About NPAAMB

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NPAAMB Indigenous Youth Employment & Training

Upcoming Events

Mon 30

Urban Indigenous Youth Book Club

Monday September 30 @ 5:00 pm - 6:30 pm
Hamilton
Oct 28

Urban Indigenous Youth Book Club

Monday October 28 @ 5:00 pm - 6:30 pm
Hamilton
Nov 14

Opportunity Knocks 2019

Thursday November 14 - Saturday November 16
Niagara-on-the-Lake
Nov 25

Urban Indigenous Youth Book Club

Monday November 25 @ 5:00 pm - 6:30 pm
Hamilton
Dec 30

Urban Indigenous Youth Book Club

Monday December 30 @ 5:00 pm - 6:30 pm
Hamilton

Upcoming Programs

Tue 24

Oya:na Kitchener/Waterloo Registration Deadline

Tuesday September 24 - Wednesday September 25
Oct 07
Nov 19

Oya:na Fort Erie Registration Deadline

Tuesday November 19 - Wednesday November 20
Jan 06

Oya:na Kitchener/Waterloo Registration Deadline

Monday, January 6, 2020 - Tuesday, January 7, 2020
Jan 06

Oya:na Brantford Registration Deadline

Monday, January 6, 2020 - Tuesday, January 7, 2020

History of NPAAMB

Established in 1992, the NPAAMB Indigenous Youth Employment & Training is a not-for-profit organization with a primary mandate to provide employment and training solutions to prepare for self-identifying urban Indigenous youth for a successful transition into the labour market.

We seek to enhance the quality of life for our clients through demand-driven and cultural appropriate employment and training supports. It is our goal to build opportunities that reflect community need and respond to existing and future labour market trends while promoting paths of leadership for our clients.

NPAAMB is a modified Aboriginal Skills and Employment and Training Agreement Holder (ASETS), and is primarily funded by HRSDC – Service Canada, and other provincial bodies including Ministry of Advanced Education and Skills Development, the Ontario Local Poverty Reduction Foundation, and the Trillium Foundation.

Our Mission

NPAAMB provides skills development and training opportunities for urban Indigenous youth in Southern Ontario. We attract, develop, and motivate young Indigenous talent by respecting their diverse cultural identities and working closely with the communities we serve.

Our Vision

The urban Indigenous youth we serve will have increased confidence, self-esteem, and leadership abilities. That they will develop skills and a strong attachment to the workforce that will make them more employable and provide them with greater stability. NPAAMB will be a leader in supporting our youth as they transform into leaders contributing to their communities.

Our Values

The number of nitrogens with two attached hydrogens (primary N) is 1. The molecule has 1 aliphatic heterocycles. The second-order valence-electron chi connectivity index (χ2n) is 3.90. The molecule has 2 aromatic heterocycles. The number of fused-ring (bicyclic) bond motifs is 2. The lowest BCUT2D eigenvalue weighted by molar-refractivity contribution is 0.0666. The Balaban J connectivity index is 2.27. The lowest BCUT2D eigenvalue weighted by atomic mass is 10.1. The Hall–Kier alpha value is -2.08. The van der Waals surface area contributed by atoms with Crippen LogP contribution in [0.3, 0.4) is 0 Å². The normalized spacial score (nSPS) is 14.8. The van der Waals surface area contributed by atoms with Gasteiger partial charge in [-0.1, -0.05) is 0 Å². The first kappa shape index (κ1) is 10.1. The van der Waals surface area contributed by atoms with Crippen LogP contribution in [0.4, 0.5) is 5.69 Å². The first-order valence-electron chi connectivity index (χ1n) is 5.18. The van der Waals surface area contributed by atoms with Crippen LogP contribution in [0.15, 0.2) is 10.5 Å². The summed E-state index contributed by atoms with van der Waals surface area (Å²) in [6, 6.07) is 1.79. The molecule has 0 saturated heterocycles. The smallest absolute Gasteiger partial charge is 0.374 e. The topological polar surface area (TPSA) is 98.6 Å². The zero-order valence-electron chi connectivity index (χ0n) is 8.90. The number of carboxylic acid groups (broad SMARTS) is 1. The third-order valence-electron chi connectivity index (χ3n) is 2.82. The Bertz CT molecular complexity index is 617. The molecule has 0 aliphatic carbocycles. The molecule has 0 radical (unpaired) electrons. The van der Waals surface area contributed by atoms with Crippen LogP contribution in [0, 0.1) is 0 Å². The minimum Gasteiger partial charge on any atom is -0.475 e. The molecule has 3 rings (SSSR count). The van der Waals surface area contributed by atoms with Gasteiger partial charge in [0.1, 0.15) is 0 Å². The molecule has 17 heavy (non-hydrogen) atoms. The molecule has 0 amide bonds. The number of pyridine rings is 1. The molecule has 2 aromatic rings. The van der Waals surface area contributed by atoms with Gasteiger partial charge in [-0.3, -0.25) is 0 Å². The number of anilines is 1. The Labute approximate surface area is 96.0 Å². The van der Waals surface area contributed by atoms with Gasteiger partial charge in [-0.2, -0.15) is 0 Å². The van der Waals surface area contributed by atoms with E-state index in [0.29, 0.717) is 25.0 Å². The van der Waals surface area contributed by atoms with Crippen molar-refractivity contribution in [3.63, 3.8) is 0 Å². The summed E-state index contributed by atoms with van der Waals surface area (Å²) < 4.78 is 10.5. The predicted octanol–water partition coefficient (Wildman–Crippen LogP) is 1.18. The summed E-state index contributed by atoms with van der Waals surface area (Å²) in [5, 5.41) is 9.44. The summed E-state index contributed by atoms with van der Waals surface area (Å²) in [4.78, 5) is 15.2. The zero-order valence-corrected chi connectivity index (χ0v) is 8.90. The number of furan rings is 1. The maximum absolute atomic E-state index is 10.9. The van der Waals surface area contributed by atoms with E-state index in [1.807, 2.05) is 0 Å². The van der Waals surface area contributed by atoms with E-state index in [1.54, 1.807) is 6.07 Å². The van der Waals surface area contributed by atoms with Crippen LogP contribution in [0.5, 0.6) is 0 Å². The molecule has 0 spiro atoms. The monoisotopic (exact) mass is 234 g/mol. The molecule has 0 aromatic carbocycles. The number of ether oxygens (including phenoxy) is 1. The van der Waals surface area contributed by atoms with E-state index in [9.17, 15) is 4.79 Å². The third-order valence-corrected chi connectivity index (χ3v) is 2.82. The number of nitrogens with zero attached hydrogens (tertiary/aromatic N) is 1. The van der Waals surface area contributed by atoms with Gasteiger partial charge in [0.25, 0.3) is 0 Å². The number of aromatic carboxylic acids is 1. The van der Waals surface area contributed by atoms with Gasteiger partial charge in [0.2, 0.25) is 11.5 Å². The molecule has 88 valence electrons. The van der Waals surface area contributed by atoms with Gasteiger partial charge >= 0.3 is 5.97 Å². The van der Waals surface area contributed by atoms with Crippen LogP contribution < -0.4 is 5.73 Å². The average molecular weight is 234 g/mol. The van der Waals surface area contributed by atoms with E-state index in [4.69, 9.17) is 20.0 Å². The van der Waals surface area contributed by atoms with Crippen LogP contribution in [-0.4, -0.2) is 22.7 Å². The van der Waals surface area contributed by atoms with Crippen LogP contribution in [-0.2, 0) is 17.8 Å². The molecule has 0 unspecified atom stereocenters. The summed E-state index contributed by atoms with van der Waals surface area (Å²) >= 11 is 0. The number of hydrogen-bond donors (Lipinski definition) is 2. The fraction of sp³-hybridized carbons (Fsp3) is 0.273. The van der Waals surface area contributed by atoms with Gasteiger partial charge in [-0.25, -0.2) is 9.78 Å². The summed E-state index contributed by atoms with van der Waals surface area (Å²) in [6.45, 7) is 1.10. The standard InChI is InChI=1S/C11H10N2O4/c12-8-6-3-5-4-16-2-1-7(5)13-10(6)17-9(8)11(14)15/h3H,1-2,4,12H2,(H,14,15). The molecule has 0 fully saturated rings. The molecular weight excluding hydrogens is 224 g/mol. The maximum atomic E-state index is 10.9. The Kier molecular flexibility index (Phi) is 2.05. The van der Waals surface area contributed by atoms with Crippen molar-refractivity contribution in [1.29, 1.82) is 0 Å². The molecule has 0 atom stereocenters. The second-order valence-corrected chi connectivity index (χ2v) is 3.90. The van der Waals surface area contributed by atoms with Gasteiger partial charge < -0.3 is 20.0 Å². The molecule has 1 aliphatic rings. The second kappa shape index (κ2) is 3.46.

Collaboration

We believe it takes daily teamwork and partnership to achieve our goals. We have a compelling desire to improve for the coming generations.

Integrity

We provide the highest standard of excellence in all that we do. We are open, ethical, fair, and respect diversity as essential to our success.

Honesty

We strive to conduct our work, behaviours, and interactions with other with full disclosure, transparency, and power of choice.

Respect

We treat ourselves and others with dignity and compassion and commit to the demonstration of both in every encounter.

Accountability

We strive to do the best we can do and hold ourselves accountable for process and result.

Humility

We are committed to performing our duties as a youth-serving organization with humility and grace. We recognize and acknowledge that we are stewards of our environment and the organization.

Our Logo

NPAAMB logo

Originally created by Arnold Jacobs, the emblem is a celebration of NPAAMB’s heritage and it’s future. It blends elements from its proud Indigenous roots.

Together, these elements create a story of history, pride and tradition. As a leader of the Indigenous community, the symbol establishes NPAAMB as a staple within the youth circles.

Colours

The colours – white, red, yellow, black – represent:

  • The four directions
  • The four colours of man
  • Cold, Sunrise, Warmth, and Night

Directions

The medicine wheel is the basis of the four directions, and to honour each of these directions is to honour all mankind. The East is seen as a direction of beginnings, including infancy (the beginning of life) and spring (the beginning of a new year.) The West is seen as a direction of endings, and is the direction the spirit travels when it leaves this Earth.

Medicine Wheel

Embodies the Four Directions, as well as Father Sky, Mother Earth, and Spirit Tree all of which symbolize dimensions of health and the cycles of life.

Shapes

The yellow triangle is meant to be an abstract representation for the word “Area” and the two red for “Management”. The circle represents the strong unity of the different catchment areas that NPAAMB services.

Feathers

The feather symbolizes trust, honor, strength, wisdom, power, freedom. They also represent the five catchment areas that NPAAMB services, as well as the four Beings and one Creator.

Eagle

Signifies courage, wisdom, and strength. The eagle’s purpose was to be the messenger to the Creator. The eagle was believed to carry prayers to the Great Spirit in the Spirit World and also had a special connection with visions. By soaring great heights, he can travel between the physical world and the spiritual world.